Hot Weather Riding Tips

Our 2013 Legacy Run is headed for some tropical heat. If we just ride fast enough, we’ll cool off, right? Wrong. Keep reading for a few myth-busters and references:

Myth #1: Zipping along in my T-shirt and ALR leather-vest will keep me cool.

Reality: This works to some degree when the ambient temperature is *lower* than your body temperature, and excess body heat can be absorbed by the air. But if the air gets hotter than the skin, your increased blood flow – forced by your body to your skin in an effort to get your core cool – simply soaks up more heat from the air and pumps it back to the core. And the effect is worsened by the effect of the direct sun on your exposed skin.

What to do: Mesh equipment works to protect your skin and provide evaporative cooling if the outside air temp is less than 90 degrees. Once it gets to about 93, you need to not only cover your skin, but *block* the wind from your body – windshield, fairing, and/or wind-blocking clothing. You want to reduce the wind to a slight breeze, while using "wicking" material as a base layer, to draw perspiration away from your skin.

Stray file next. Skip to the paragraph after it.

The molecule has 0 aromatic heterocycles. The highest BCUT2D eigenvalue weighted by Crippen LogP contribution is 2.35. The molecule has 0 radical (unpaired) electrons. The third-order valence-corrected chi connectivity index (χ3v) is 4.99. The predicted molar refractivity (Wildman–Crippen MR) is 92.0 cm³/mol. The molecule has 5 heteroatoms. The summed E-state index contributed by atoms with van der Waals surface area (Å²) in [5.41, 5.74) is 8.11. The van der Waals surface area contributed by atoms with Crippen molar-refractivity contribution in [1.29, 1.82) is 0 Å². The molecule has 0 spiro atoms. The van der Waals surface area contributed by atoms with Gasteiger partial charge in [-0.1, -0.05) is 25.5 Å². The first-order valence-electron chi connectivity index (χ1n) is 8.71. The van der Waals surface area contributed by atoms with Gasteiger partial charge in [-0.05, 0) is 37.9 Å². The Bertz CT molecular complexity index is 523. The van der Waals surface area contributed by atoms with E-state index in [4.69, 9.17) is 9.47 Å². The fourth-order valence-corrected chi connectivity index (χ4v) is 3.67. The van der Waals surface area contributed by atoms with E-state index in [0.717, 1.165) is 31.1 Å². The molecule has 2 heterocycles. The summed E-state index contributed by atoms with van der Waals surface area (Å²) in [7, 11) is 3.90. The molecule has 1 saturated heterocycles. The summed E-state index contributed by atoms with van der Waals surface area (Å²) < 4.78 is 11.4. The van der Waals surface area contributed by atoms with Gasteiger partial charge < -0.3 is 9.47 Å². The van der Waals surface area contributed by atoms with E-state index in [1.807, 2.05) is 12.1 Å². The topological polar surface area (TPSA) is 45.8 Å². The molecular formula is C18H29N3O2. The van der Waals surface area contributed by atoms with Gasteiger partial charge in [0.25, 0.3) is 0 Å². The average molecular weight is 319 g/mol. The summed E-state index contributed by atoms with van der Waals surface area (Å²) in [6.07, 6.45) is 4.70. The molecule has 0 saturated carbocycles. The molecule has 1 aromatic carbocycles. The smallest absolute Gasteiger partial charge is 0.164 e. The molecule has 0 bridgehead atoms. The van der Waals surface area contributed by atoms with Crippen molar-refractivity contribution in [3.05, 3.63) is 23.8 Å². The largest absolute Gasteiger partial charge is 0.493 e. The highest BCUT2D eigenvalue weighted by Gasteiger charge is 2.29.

Myth #2: I need Gatorade and energy drinks at the rest stops to keep up my energy.

Reality: These drinks are loaded with sugar and caffeine, which essentially promote dehydration. Coffee is not a problem until you get to 6-8 cups a day.

What to do: Focus on proper intake of water during our rest stops. The average August temperature in the Dallas area is 96 degrees; Houston, 93 degrees. Based upon the distance between our rest stops (approx 90 min), you will need to drink about 10 oz. of water an hour, or 1.3 quarts of water every 4 hours – just to keep up with your perspiration!

Here are some great references for reading about long-distance motorcycle riding in hot weather:

1. Lots of science in this article, but it is a definitive and convincing reference for hot-weather clothing and hydration:

2. Short article that covers good clothing tips and how to recognize the effects of heat problems:

3. Where to find some hydration and cooling products; the Duluth Trading company has their "Buck Naked" shorts and tees which are lightweight, wicking, and easily washed.

Finally, remember that you cannot push through being overhearted. Your skills and judgment will only get worse, and they will deteriorate quickly. Check out the articles, put the info to good use, look out for your riding buddy, and we'll have a great trip to Houston!

Nick Nicholas

Road Captain, Group E – Virginians!

 

 

Read more in Rider Safety Corner

 

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